Toy Story got a few things right.
OK, your childhood toys probably weren’t going on adventures and saving their friends from your sociopathic tween neighbor who liked to experiment on stuffed animals.
But some toys, just like the Vizio smart TVs I mentioned last week, can spy on you.
Jocelynn Smith mentioned the Elf on the Shelf, but there are more toys to add to that list: Other web-linked toys, such as My Friend Cayla, a doll offered by Genesis Toys, can also collect data on you.
In fact, a Bluetooth device could link to Cayla’s microphone system within a 33-foot radius, and anyone who wanted to spy on someone playing with the doll could do it through several walls. That’s why the Electronic Privacy Information Center says it poses an “imminent and immediate threat to the safety and security of children.” And why it filed a complaint with the Federal Trade Commission a couple of months ago.
This lines up with what I said last week: More and more often, I keep reading stories detailing the various and sundry ways consumer goods are leaving the doors open to hackers and privacy violations.
So I asked you to send me your thoughts on these increasing infringements last week. I wanted to know if you, too, were concerned about this new world that no longer seems to see the walls separating our private lives.
And you didn’t disappoint. Here’s a sampling of the notes I received:
Myra S. writes: “Thank you for shedding light on this very important issue. Sadly, most people use these devices without even considering the implications regarding their privacy and safety — all for the sake of ease and convenience.”
Terri S. writes: “As a technology professional, I’m not shocked but annoyed at how much information is known about us. The problem is: How to stop it?”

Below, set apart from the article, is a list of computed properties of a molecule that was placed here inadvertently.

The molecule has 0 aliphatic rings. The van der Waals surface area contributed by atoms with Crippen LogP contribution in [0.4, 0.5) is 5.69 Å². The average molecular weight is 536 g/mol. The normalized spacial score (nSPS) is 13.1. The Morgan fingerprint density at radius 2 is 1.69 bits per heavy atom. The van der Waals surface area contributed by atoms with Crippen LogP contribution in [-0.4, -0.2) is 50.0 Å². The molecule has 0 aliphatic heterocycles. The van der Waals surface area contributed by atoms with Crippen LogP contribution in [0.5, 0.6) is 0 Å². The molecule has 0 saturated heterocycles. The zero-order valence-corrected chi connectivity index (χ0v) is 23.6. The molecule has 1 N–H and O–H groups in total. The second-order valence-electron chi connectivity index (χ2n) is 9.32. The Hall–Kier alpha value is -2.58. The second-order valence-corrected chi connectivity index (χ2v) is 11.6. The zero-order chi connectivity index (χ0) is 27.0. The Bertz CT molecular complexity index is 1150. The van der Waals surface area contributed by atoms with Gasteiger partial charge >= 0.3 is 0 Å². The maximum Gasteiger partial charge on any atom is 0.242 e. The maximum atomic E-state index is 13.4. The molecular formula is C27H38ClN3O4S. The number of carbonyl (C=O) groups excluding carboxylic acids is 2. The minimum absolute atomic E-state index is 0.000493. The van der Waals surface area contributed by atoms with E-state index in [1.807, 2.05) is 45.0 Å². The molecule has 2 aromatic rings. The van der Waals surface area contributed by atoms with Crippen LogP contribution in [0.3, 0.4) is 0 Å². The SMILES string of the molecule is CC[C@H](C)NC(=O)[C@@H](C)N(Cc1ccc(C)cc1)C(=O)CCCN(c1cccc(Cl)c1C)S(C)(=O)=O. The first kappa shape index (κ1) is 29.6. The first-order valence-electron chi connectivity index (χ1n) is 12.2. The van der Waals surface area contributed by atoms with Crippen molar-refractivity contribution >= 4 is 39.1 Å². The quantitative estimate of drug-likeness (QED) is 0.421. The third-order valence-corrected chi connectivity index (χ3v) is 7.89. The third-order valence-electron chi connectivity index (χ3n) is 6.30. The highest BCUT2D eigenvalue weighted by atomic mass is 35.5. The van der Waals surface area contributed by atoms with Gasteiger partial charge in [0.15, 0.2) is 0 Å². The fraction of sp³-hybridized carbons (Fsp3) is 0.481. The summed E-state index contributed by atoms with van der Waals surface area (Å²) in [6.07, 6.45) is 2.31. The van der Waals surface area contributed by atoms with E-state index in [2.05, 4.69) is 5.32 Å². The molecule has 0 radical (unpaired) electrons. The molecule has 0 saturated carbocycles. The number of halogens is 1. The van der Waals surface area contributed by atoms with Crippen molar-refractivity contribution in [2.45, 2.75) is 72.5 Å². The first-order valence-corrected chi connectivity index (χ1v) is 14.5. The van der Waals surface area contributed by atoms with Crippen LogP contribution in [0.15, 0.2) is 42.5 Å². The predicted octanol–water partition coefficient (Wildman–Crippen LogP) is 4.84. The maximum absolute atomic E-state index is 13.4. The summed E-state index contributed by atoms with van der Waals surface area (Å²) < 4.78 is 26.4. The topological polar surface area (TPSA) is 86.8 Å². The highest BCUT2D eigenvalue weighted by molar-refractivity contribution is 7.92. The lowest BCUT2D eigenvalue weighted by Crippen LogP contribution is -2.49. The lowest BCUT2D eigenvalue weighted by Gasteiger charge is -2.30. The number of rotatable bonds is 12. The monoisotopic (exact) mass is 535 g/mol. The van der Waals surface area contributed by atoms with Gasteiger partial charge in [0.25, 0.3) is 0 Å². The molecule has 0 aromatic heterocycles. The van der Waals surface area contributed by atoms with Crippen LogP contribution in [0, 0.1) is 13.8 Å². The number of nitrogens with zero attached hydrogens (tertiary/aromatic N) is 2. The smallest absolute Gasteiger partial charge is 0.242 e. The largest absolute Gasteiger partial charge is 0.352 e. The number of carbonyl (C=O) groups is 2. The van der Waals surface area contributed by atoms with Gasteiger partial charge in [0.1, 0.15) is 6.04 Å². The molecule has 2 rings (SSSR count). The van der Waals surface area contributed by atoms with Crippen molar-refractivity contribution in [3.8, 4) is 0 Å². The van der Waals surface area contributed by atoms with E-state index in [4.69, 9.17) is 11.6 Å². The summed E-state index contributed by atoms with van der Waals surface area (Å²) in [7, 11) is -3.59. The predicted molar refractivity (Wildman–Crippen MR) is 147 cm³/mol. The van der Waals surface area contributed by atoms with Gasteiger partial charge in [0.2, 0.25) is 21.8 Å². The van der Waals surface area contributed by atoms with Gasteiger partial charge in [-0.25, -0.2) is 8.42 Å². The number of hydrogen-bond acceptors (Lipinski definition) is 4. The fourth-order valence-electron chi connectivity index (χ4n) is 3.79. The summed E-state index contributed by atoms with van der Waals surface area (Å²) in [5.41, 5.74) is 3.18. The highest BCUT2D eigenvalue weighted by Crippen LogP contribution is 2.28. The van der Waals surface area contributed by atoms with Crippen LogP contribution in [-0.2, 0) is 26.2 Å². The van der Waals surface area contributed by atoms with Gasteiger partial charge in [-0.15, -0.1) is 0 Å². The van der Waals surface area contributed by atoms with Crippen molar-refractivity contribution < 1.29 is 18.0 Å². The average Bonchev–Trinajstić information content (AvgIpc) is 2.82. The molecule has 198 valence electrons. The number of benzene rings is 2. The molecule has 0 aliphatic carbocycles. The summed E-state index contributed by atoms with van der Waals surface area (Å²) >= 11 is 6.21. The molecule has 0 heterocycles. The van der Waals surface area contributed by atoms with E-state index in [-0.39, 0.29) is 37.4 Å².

K.B writes: “I’m a baby boomer who understands what privacy is. I am afraid it is being systematically dissected from younger generations’ consciences — mainly [through] Facebook, Twitter, etc. I will not participate on Facebook. I have nothing to hide, but I value me as an individual. That is going away too.”
Steve M. writes: “The move to the corporate world that is unfolding is extremely scary as the businesses are not beholden to anyone but the stock holders … We have seen too many instances of corporate malfeasance brushed away by a settlement.”
Jacquie M. writes: “This is a critical time in history where the benefits of technology are at a crossroads with a government that is becoming more authoritarian and intrusive. I think this is a test of companies’ ethics and of humanity’s desire to progress rather than backslide.”
Thank you to everyone who wrote in. I always appreciate getting the chance to see what topics spark your interest, and it seems privacy is a big one. We’ll continue to keep you updated on the latest, including new ways to protect yourselves and your wealth in this smart-tech age.
Catch you next week.
Managing Editor, Banyan Hill Publishing